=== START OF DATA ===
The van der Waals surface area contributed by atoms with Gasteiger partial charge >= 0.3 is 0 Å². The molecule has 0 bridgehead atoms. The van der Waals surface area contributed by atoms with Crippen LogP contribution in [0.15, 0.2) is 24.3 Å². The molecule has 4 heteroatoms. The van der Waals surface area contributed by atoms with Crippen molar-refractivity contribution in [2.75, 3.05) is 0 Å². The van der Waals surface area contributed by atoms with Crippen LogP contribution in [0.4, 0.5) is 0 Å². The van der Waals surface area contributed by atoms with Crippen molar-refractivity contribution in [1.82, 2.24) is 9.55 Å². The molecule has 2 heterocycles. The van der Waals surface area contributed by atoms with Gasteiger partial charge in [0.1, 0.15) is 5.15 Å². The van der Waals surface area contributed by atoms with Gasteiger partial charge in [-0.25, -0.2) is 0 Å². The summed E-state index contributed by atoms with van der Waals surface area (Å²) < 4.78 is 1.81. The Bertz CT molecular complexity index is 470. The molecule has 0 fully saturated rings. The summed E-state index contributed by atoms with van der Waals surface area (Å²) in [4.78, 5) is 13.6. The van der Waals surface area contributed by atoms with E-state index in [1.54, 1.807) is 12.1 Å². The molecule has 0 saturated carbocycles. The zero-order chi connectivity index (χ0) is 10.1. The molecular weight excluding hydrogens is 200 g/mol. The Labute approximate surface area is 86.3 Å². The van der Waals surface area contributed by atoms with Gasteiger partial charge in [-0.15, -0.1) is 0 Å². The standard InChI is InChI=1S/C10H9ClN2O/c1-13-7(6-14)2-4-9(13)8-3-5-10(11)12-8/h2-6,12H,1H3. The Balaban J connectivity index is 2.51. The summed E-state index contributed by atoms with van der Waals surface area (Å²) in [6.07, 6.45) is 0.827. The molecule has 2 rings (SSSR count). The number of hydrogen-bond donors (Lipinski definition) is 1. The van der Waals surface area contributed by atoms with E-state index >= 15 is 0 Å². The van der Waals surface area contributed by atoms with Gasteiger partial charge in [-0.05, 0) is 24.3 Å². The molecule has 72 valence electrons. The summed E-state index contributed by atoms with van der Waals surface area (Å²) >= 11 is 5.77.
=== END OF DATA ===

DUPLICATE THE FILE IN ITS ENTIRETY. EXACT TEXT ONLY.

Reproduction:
The van der Waals surface area contributed by atoms with Gasteiger partial charge >= 0.3 is 0 Å². The molecule has 0 bridgehead atoms. The van der Waals surface area contributed by atoms with Crippen LogP contribution in [0.15, 0.2) is 24.3 Å². The molecule has 4 heteroatoms. The van der Waals surface area contributed by atoms with Crippen molar-refractivity contribution in [2.75, 3.05) is 0 Å². The van der Waals surface area contributed by atoms with Crippen LogP contribution in [0.4, 0.5) is 0 Å². The van der Waals surface area contributed by atoms with Crippen molar-refractivity contribution in [1.82, 2.24) is 9.55 Å². The molecule has 2 heterocycles. The van der Waals surface area contributed by atoms with Gasteiger partial charge in [0.1, 0.15) is 5.15 Å². The van der Waals surface area contributed by atoms with Gasteiger partial charge in [-0.25, -0.2) is 0 Å². The summed E-state index contributed by atoms with van der Waals surface area (Å²) < 4.78 is 1.81. The Bertz CT molecular complexity index is 470. The molecule has 0 fully saturated rings. The summed E-state index contributed by atoms with van der Waals surface area (Å²) in [4.78, 5) is 13.6. The van der Waals surface area contributed by atoms with E-state index in [1.54, 1.807) is 12.1 Å². The molecule has 0 saturated carbocycles. The zero-order chi connectivity index (χ0) is 10.1. The molecular weight excluding hydrogens is 200 g/mol. The Labute approximate surface area is 86.3 Å². The van der Waals surface area contributed by atoms with Gasteiger partial charge in [-0.15, -0.1) is 0 Å². The standard InChI is InChI=1S/C10H9ClN2O/c1-13-7(6-14)2-4-9(13)8-3-5-10(11)12-8/h2-6,12H,1H3. The Balaban J connectivity index is 2.51. The summed E-state index contributed by atoms with van der Waals surface area (Å²) in [6.07, 6.45) is 0.827. The molecule has 2 rings (SSSR count). The number of hydrogen-bond donors (Lipinski definition) is 1. The van der Waals surface area contributed by atoms with E-state index >= 15 is 0 Å². The van der Waals surface area contributed by atoms with Gasteiger partial charge in [-0.05, 0) is 24.3 Å². The molecule has 72 valence electrons. The summed E-state index contributed by atoms with van der Waals surface area (Å²) >= 11 is 5.77.